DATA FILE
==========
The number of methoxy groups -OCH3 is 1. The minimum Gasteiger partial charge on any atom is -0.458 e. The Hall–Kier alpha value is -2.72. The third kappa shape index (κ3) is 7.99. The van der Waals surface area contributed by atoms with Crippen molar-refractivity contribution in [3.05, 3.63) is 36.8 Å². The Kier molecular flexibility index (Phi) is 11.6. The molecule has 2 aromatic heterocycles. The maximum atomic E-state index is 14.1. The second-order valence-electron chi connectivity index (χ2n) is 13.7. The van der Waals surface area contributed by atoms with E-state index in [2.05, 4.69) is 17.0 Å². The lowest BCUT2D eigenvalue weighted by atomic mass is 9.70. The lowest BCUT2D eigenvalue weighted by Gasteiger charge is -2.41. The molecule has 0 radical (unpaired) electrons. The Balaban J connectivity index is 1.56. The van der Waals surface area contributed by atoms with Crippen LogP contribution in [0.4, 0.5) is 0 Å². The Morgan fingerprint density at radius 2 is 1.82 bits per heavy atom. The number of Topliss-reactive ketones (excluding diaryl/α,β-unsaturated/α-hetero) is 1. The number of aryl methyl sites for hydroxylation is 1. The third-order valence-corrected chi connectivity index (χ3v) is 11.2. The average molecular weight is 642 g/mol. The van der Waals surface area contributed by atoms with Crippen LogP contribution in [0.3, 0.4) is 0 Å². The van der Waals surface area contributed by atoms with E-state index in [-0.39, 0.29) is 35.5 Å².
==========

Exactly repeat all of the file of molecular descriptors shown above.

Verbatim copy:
The number of methoxy groups -OCH3 is 1. The minimum Gasteiger partial charge on any atom is -0.458 e. The Hall–Kier alpha value is -2.72. The third kappa shape index (κ3) is 7.99. The van der Waals surface area contributed by atoms with Crippen molar-refractivity contribution in [3.05, 3.63) is 36.8 Å². The Kier molecular flexibility index (Phi) is 11.6. The molecule has 2 aromatic heterocycles. The maximum atomic E-state index is 14.1. The second-order valence-electron chi connectivity index (χ2n) is 13.7. The van der Waals surface area contributed by atoms with E-state index in [2.05, 4.69) is 17.0 Å². The lowest BCUT2D eigenvalue weighted by atomic mass is 9.70. The lowest BCUT2D eigenvalue weighted by Gasteiger charge is -2.41. The molecule has 0 radical (unpaired) electrons. The Balaban J connectivity index is 1.56. The van der Waals surface area contributed by atoms with Crippen LogP contribution in [0.4, 0.5) is 0 Å². The Morgan fingerprint density at radius 2 is 1.82 bits per heavy atom. The number of Topliss-reactive ketones (excluding diaryl/α,β-unsaturated/α-hetero) is 1. The number of aryl methyl sites for hydroxylation is 1. The third-order valence-corrected chi connectivity index (χ3v) is 11.2. The average molecular weight is 642 g/mol. The van der Waals surface area contributed by atoms with Crippen LogP contribution in [0.3, 0.4) is 0 Å². The van der Waals surface area contributed by atoms with E-state index in [-0.39, 0.29) is 35.5 Å².